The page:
Tag Archives: protestant

The Last First Step

Last First Step

Back in 2011 I started writing a series of posts entitled “According to the Whole” which was focused on exploring the issue of Christian disunity and where I was looking for possible solutions. The posts were personal and were informed by my own intellectual and experiential journey, but they weren’t overtly autobiographical. I used them to ask questions, make diagnoses, and offer prescriptions in a general sense, but I didn’t use them to tell much of my story. Now my story which spawned those questions and thoughts has reached a definitive point, even a conclusion of sorts, and I want to finally tell it. Continue reading

“Christianity” Disambiguated

ethiopians

Ethiopian Orthodox Christians celebrate Easter

The Christian landscape in the world today is multifaceted, varied, and sometimes jaggedly divided. In a world where global news coverage mentions “persecuted Christians in the Middle East” in one breath and “the Christian Right” of America in the next, we may begin to suspect that the simple shorthand “Christian” isn’t quite sufficient for describing the sundry groups it’s supposed to cover. In many places in the world (in the Middle East, for example), the name “Christian” may imply both a distinct culture and a distinct race or ethnicity. It’s beyond my scope to enumerate instances where that’s the case, so instead I want to limit the meaning of “Christian” here to a belief system, a philosophical-religious position. In terms of the content of the belief system (and in some cases the history or tradition of that system), we can divide the Christian landscape of today into some broad distinctions, just to help us navigate better how we use the term. This isn’t any official taxonomy, just some conceptual categories offered for your edification. Continue reading

According To The Whole – Part 4: The Next Step

In this series, According To The Whole, a major theme has been the unity of Christians, the theme of Jesus’ prayer in John 17 “that they may all be one.” If you’ve followed it from Part 1, you’ll recall that my jump-off point was a critique of that hazy, undefined trend among Western Christians called non-denominationalism and how it fails to unify anyone. I introduced the term catholic as a second-century (maybe first-century) description of the universally unified Church, which simply means “according to the whole” ( kata (according to) + holos (the whole) ). That term does not exclusively mean “Roman Catholic,” and that’s not how it’s used here. Continue reading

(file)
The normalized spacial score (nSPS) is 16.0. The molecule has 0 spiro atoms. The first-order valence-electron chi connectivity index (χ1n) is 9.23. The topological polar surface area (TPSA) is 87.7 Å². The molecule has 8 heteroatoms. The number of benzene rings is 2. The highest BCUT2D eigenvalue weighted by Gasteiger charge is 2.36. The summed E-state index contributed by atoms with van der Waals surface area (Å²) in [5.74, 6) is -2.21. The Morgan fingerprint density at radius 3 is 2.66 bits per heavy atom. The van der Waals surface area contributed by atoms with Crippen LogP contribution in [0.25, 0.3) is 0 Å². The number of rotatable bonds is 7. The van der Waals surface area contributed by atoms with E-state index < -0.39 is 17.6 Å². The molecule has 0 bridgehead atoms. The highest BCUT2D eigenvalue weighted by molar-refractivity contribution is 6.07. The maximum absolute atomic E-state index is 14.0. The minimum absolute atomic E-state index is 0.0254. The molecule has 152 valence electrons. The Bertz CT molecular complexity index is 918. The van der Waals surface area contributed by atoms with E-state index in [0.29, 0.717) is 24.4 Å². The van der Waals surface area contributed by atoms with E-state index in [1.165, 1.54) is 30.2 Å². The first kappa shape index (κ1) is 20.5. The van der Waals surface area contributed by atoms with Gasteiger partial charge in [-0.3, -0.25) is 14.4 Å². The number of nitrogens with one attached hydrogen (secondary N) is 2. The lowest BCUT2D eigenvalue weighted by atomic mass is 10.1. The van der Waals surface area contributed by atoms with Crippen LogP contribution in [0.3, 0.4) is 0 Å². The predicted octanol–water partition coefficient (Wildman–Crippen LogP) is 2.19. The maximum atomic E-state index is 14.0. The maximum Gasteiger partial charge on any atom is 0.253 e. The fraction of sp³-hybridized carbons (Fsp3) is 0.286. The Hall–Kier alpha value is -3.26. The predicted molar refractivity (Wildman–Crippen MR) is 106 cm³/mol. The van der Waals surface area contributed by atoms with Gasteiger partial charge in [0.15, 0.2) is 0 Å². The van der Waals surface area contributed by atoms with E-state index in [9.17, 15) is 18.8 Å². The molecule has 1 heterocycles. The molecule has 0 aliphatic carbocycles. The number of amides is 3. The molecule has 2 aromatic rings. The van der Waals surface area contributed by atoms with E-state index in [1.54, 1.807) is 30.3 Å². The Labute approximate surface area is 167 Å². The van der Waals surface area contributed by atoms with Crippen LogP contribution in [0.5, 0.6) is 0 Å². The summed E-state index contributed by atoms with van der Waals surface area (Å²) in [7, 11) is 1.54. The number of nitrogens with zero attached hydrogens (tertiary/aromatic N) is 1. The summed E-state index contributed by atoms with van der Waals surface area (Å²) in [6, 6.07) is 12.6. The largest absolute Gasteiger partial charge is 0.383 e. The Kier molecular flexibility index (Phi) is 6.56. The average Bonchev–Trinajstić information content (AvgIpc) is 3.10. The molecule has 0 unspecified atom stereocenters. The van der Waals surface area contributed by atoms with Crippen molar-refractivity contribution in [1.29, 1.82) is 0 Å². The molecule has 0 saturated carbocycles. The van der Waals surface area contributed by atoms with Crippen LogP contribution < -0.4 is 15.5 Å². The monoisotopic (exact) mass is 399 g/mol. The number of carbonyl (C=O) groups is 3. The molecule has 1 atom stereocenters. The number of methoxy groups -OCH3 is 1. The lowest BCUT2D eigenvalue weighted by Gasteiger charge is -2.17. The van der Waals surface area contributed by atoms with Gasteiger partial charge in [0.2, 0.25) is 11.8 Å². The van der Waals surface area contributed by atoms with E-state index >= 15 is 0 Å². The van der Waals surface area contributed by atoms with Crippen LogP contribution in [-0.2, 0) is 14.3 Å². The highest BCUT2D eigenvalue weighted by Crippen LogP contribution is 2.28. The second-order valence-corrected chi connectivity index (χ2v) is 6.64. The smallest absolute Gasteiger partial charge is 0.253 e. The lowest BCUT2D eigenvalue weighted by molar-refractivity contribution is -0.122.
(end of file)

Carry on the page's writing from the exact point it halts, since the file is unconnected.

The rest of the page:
According To The Whole – Part 3: A Change In Orientation

In Part 1 of this series I looked at the relatively recent phenomenon of churches who claim no particular creed and hold no allegiance to a particular denomination. They are known as “non-denominational” churches, and their preaching, worship, and even organizational structure are all unbound by any traditional parameters. I noted that even many of the churches within mainline denominations are loosening their external denominational identities in favor of appearing more non-denominational. The great apologetic of the non-denom church is: We’re just christians1. And that’s a powerful apologetic to thousands of Christians in the U.S. and elsewhere who grew up in the sleepy old denominations of their grandparents – denominations that were segregated from the others because of mysterious, ancestral disagreements about faith and practice. Continue reading

According To The Whole – Part 1: The Phenomenon of Non-Denom

… that they may all be one, just as you, Father, are in me, and I in you — that they also may be in us, so that the world may believe that you have sent me.      -John 17:21

I was talking with a friend the other day about his church and about how he helps out with the youth program there. He told me about a recent weekend event where the kids had several opportunities to worship in a group setting, and about how enthusiastically they sang and worshiped. He contrasted the enthusiasm of the kids with some older, stodgy churchgoers he’d experienced, noting that there weren’t many of those at his church. And he went on to tell me that though his church has “Baptist” on its sign, in many respects, “It doesn’t look like your typical Baptist church.” By typical, he of course meant that, at least in generations past, most all Baptist churches, or any churches of a particular denomination, all looked alike. This led us to talk about the phenomenon of non-denominationalism, and about how many churches belonging even to the mainline denominations are beginning to hold on less tightly to their denominational identities and distinctives. In fact, my friend disclosed that he would just prefer we do away with all the denominations and titles and just be Christians. I agreed (with a caveat), lamenting that denominationalism is a blight on Christianity. Continue reading